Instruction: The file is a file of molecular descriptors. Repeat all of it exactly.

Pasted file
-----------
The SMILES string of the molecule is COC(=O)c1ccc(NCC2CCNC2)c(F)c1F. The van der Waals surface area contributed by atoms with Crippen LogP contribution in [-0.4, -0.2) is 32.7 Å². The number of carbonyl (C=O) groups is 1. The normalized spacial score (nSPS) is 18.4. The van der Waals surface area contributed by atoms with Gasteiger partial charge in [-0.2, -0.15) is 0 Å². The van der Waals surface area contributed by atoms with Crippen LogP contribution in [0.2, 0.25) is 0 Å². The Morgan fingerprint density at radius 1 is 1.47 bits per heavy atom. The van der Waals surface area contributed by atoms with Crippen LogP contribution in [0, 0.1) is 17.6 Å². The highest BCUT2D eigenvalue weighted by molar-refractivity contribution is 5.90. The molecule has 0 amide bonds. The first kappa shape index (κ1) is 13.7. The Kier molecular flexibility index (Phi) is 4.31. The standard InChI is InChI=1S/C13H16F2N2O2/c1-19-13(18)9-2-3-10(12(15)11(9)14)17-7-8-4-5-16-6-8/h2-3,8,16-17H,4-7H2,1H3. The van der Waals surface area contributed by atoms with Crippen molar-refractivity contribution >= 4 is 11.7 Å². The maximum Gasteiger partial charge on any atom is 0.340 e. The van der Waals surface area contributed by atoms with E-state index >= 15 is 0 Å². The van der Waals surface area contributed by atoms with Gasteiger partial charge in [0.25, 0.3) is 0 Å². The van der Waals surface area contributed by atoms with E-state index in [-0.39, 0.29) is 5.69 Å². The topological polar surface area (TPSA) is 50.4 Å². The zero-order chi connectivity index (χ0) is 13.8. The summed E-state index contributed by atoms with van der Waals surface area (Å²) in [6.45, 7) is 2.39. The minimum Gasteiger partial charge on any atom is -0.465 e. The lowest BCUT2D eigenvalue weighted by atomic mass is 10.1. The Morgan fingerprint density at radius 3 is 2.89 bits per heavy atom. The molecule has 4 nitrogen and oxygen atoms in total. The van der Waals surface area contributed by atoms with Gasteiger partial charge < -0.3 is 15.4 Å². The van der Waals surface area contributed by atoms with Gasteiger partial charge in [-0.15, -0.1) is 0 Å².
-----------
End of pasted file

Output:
The SMILES string of the molecule is COC(=O)c1ccc(NCC2CCNC2)c(F)c1F. The van der Waals surface area contributed by atoms with Crippen LogP contribution in [-0.4, -0.2) is 32.7 Å². The number of carbonyl (C=O) groups is 1. The normalized spacial score (nSPS) is 18.4. The van der Waals surface area contributed by atoms with Gasteiger partial charge in [-0.2, -0.15) is 0 Å². The van der Waals surface area contributed by atoms with Crippen LogP contribution in [0.2, 0.25) is 0 Å². The Morgan fingerprint density at radius 1 is 1.47 bits per heavy atom. The van der Waals surface area contributed by atoms with Crippen LogP contribution in [0, 0.1) is 17.6 Å². The highest BCUT2D eigenvalue weighted by molar-refractivity contribution is 5.90. The molecule has 0 amide bonds. The first kappa shape index (κ1) is 13.7. The Kier molecular flexibility index (Phi) is 4.31. The standard InChI is InChI=1S/C13H16F2N2O2/c1-19-13(18)9-2-3-10(12(15)11(9)14)17-7-8-4-5-16-6-8/h2-3,8,16-17H,4-7H2,1H3. The van der Waals surface area contributed by atoms with Crippen molar-refractivity contribution >= 4 is 11.7 Å². The maximum Gasteiger partial charge on any atom is 0.340 e. The van der Waals surface area contributed by atoms with E-state index >= 15 is 0 Å². The van der Waals surface area contributed by atoms with Gasteiger partial charge in [0.25, 0.3) is 0 Å². The van der Waals surface area contributed by atoms with E-state index in [-0.39, 0.29) is 5.69 Å². The topological polar surface area (TPSA) is 50.4 Å². The zero-order chi connectivity index (χ0) is 13.8. The summed E-state index contributed by atoms with van der Waals surface area (Å²) in [6.45, 7) is 2.39. The minimum Gasteiger partial charge on any atom is -0.465 e. The lowest BCUT2D eigenvalue weighted by atomic mass is 10.1. The Morgan fingerprint density at radius 3 is 2.89 bits per heavy atom. The molecule has 4 nitrogen and oxygen atoms in total. The van der Waals surface area contributed by atoms with Gasteiger partial charge < -0.3 is 15.4 Å². The van der Waals surface area contributed by atoms with Gasteiger partial charge in [-0.15, -0.1) is 0 Å².